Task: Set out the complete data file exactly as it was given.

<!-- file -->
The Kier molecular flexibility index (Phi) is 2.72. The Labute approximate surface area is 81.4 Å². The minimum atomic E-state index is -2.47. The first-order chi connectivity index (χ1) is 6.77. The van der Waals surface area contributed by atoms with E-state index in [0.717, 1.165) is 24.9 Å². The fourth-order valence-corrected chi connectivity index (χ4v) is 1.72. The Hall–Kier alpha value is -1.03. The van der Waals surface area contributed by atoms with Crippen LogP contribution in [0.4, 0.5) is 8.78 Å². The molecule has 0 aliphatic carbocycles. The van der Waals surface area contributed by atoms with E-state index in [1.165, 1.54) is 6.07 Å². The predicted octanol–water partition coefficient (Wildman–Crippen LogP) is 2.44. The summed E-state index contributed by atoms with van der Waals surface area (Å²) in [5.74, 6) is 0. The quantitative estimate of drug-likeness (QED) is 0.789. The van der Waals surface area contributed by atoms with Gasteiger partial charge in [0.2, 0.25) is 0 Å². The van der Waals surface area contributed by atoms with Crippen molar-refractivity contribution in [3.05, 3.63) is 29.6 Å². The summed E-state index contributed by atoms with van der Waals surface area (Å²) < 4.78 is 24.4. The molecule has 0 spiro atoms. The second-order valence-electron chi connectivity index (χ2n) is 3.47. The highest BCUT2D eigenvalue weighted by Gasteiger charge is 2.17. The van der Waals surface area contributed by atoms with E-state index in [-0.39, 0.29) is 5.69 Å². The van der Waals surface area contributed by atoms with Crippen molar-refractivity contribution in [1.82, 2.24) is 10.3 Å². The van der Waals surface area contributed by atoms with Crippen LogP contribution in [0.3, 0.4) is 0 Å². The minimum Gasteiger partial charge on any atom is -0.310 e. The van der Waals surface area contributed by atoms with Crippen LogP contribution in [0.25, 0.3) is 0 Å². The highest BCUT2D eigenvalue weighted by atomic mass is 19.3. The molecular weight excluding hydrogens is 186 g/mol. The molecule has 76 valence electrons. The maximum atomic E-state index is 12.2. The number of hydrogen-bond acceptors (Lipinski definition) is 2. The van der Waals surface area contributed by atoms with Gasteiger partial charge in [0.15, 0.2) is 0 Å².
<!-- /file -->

The Kier molecular flexibility index (Phi) is 2.72. The Labute approximate surface area is 81.4 Å². The minimum atomic E-state index is -2.47. The first-order chi connectivity index (χ1) is 6.77. The van der Waals surface area contributed by atoms with E-state index in [0.717, 1.165) is 24.9 Å². The fourth-order valence-corrected chi connectivity index (χ4v) is 1.72. The Hall–Kier alpha value is -1.03. The van der Waals surface area contributed by atoms with Crippen LogP contribution in [0.4, 0.5) is 8.78 Å². The molecule has 0 aliphatic carbocycles. The van der Waals surface area contributed by atoms with E-state index in [1.165, 1.54) is 6.07 Å². The predicted octanol–water partition coefficient (Wildman–Crippen LogP) is 2.44. The summed E-state index contributed by atoms with van der Waals surface area (Å²) in [5.74, 6) is 0. The quantitative estimate of drug-likeness (QED) is 0.789. The van der Waals surface area contributed by atoms with Gasteiger partial charge in [0.2, 0.25) is 0 Å². The van der Waals surface area contributed by atoms with Crippen molar-refractivity contribution in [3.05, 3.63) is 29.6 Å². The summed E-state index contributed by atoms with van der Waals surface area (Å²) < 4.78 is 24.4. The molecule has 0 spiro atoms. The second-order valence-electron chi connectivity index (χ2n) is 3.47. The highest BCUT2D eigenvalue weighted by Gasteiger charge is 2.17. The van der Waals surface area contributed by atoms with E-state index in [-0.39, 0.29) is 5.69 Å². The van der Waals surface area contributed by atoms with Crippen molar-refractivity contribution in [1.82, 2.24) is 10.3 Å². The van der Waals surface area contributed by atoms with Crippen LogP contribution in [0.3, 0.4) is 0 Å². The minimum Gasteiger partial charge on any atom is -0.310 e. The van der Waals surface area contributed by atoms with Crippen LogP contribution in [0.25, 0.3) is 0 Å². The highest BCUT2D eigenvalue weighted by atomic mass is 19.3. The molecular weight excluding hydrogens is 186 g/mol. The molecule has 76 valence electrons. The maximum atomic E-state index is 12.2. The number of hydrogen-bond acceptors (Lipinski definition) is 2. The van der Waals surface area contributed by atoms with Gasteiger partial charge in [0.15, 0.2) is 0 Å².